The weighted curvature approximation in scattering from sea surfaces

Type Article
Date 2010
Language English
Author(s) Guerin Charles-Antoine1, Soriano Gabriel2, Chapron Bertrand3
Affiliation(s) 1 : Univ Sud Toulon Var, LSEET, CNRS, La Garde, France.
2 : Univ Paul Cezanne, Inst Fresnel, CNRS, Marseille, France.
3 : IFREMER, Lab Oceanog Spatiale, Plouzane, France.
Source Waves In Random And Complex Media (1745-5030) (Taylor & Francis Ltd), 2010 , Vol. 20 , N. 3 , P. 364-384
DOI 10.1080/17455030903563824
WOS© Times Cited 30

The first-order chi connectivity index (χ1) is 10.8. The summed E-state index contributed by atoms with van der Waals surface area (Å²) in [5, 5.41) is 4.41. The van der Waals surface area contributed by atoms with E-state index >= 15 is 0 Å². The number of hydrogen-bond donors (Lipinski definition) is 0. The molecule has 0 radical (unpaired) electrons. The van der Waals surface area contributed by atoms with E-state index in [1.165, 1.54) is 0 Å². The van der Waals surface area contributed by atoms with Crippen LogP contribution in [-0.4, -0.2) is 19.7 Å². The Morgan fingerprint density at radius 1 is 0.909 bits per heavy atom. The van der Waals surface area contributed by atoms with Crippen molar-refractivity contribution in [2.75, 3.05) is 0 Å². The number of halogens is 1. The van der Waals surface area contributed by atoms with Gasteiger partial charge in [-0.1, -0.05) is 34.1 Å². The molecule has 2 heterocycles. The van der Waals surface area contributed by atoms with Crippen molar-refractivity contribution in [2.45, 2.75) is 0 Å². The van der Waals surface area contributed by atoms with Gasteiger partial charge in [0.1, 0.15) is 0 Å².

Abstract A family of unified models in scattering from rough surfaces is based on local corrections of the tangent plane approximation through higher-order derivatives of the surface. We revisit these methods in a common framework when the correction is limited to the curvature, that is essentially the second-order derivative. The resulting expression is formally identical to the weighted curvature approximation, with several admissible kernels, however. For sea surfaces under the Gaussian assumption, we show that the weighted curvature approximation reduces to a universal and simple expression for the off-specular normalized radar cross-section ( NRCS), regardless of the chosen kernel. The formula involves merely the sum of the NRCS in the classical Kirchhoff approximation and the NRCS in the small perturbation method, except that the Bragg kernel in the latter has to be replaced by the difference of a Bragg and a Kirchhoff kernel. This result is consistently compared with the resonant curvature approximation. Some numerical comparisons with the method of moments and other classical approximate methods are performed at various bands and sea states. For the copolarized components, the weighted curvature approximation is found numerically very close to the cut-off invariant two-scale model, while bringing substantial improvement to both the Kirchhoff and small-slope approximation. However, the model is unable to predict cross-polarization in the plane of incidence. The simplicity of the formulation opens new perspectives in sea state inversion from remote sensing data.
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